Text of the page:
22 killed in suicide attacks in Iraq | VailDaily.com

22 killed in suicide attacks in Iraq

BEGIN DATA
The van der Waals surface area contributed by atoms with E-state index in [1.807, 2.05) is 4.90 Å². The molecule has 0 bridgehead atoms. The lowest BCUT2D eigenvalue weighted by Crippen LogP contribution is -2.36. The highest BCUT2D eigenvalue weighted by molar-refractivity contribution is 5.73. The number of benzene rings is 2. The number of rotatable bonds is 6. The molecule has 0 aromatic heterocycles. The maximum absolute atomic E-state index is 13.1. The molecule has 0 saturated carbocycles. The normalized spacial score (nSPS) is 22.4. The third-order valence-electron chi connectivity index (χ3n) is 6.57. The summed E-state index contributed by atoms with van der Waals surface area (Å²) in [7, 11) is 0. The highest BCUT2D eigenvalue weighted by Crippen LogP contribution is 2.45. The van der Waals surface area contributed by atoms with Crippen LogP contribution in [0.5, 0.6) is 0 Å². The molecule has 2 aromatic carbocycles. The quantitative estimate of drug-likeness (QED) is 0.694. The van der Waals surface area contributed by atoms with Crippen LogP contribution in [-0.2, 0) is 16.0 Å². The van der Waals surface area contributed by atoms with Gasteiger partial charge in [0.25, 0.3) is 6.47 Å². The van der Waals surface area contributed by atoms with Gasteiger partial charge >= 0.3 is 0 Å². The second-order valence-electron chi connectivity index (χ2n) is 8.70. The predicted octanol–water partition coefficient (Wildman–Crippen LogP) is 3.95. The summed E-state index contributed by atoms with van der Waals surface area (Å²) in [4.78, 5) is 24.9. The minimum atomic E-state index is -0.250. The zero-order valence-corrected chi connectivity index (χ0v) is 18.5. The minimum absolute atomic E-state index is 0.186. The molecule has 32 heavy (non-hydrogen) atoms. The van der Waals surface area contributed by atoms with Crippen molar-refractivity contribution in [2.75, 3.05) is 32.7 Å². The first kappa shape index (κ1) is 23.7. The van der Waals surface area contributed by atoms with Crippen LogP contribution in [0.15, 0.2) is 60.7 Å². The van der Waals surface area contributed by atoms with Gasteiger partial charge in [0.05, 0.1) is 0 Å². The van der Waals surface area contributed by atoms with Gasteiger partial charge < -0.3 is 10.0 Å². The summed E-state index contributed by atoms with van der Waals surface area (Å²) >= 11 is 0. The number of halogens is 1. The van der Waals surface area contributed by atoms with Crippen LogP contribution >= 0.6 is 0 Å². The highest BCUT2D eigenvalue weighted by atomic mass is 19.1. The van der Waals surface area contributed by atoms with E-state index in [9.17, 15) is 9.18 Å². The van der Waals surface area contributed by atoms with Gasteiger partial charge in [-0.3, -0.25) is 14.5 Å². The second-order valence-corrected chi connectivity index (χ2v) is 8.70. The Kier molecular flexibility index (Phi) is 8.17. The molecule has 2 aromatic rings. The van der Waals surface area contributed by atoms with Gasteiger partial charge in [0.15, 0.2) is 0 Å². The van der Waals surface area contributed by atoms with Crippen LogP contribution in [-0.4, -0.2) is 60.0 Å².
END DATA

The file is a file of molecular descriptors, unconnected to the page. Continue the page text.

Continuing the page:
BAGHDAD – A female suicide bomber attacked the offices of an anti-al-Qaida group that has joined forces with the U.S., killing 12 people Friday in one of Iraq’s most violent provinces, police and the U.S. military said.A second attack at a checkpoint manned by Iraqi soldiers and another of the U.S-backed groups killed 10 people, an Iraqi army officer said.The attacks highlighted the dangers for the U.S.-backed groups, which often include former insurgents who have turned against al-Qaida in Iraq. The groups are credited with helping stem Iraq’s violence along with the influx of U.S. troops.Both bombings were in Diyala province, which remains one of the country’s most violent regions despite dramatic security gains in Baghdad and elsewhere.In the first attack, in the city of Muqdadiyah, 10 of those killed were members of the local anti-al-Qaida group who have partnered with U.S. and Iraqi forces to rid their neighborhood of militants, said Brig. Gen. Mohammed al-Tamimi, the city police chief, who said the bombing claimed 15 lives. The U.S. military said 12 people died.Another police official said the suicide bomber, who had detonated an explosives belt, was a former member of Saddam Hussein’s Baath Party and identified her as Suhaila Hussein Ali. The official spoke on condition of anonymity because he was not authorized to release details of the attack.It was the second suicide attack involving a woman in less than two weeks. On Nov. 27, a woman blew herself up near an American patrol near Diyala’s provincial capital Baqouba, wounding seven U.S. troops and five Iraqis, the U.S. military said.Friday’s explosion occurred on the outskirts of Muqdadiyah, a majority Sunni city about 60 miles north of Baghdad, on a road leading to the town market, al-Tamimi said.Meanwhile, a suicide car bombing at a checkpoint in the Mansouriayah area, 20 miles east of the provincial capital of Baqouba, killed seven Iraqi soldiers and three members of a local anti-al-Qaida group, according to an Iraqi army officer, who spoke on condition of anonymity because he was not authorized to release details.Although violence has declined nationwide, it is still frequent in the north, where al-Qaida in Iraq militants and other extremists are believed to have fled a U.S.-led security crackdown that began in mid-February in Baghdad.As the influx of U.S. troops gained momentum earlier this year, American officials have courted both Sunni and Shiite tribal leaders around the country, hoping they will help lead local drives against al-Qaida and other militants. A similar effort saw some success in Iraq’s westernmost province, Anbar, where Sunni tribes rose against the organization’s brutality and austere version of Islam.The groups now include some 60,000 Iraqis nationwide, most of them Sunni Arabs, according to the U.S. military, and members have come under increasing attack from militants trying to offset recent security gains.Since the groups began forming in Diyala in July, many of their members have faced deadly militant strikes. In Baqouba, at least 13 have died in suicide attacks, roadside bombings shootings, according to records compiled from local police.With overall violence on the decline, the United States has pushed Iraq’s government to make strides in reconciling Sunni Arabs, Shiites and Kurds – a step seen as key to keeping the peace in the country.A stumbling block in recent days has been a dispute over raids on the home and offices of Adnan al-Dulaimi, one of Iraq’s most powerful Sunni politicians that led to the arrest of his security detail, after a guard was found with the keys to an explosives-rigged car.He accused the Shiite-led government of trying to silence a pro-Sunni voice by putting him under virtual house arrest. The government says he was being protected because he no longer had bodyguards. Al-Dulaimi was kept under guard for three days following the raid last Thursday night, then shifted to a hotel in the fortified Green Zone.He returned home Friday and said the Iraqi military sent Humvees along with him.”I do not need protection, and I think that these vehicles were meant to put me under observation rather than protecting me,” he told The Associated Press.During a sermon Friday at Baghdad’s main Sunni mosque, Sheik Jamal al-Obeidi said the dispute over al-Dulaimi pointed to a broader problem: “Iraq’s government talks publicly about national reconciliation, but in reality we do not find this reconciliation.”

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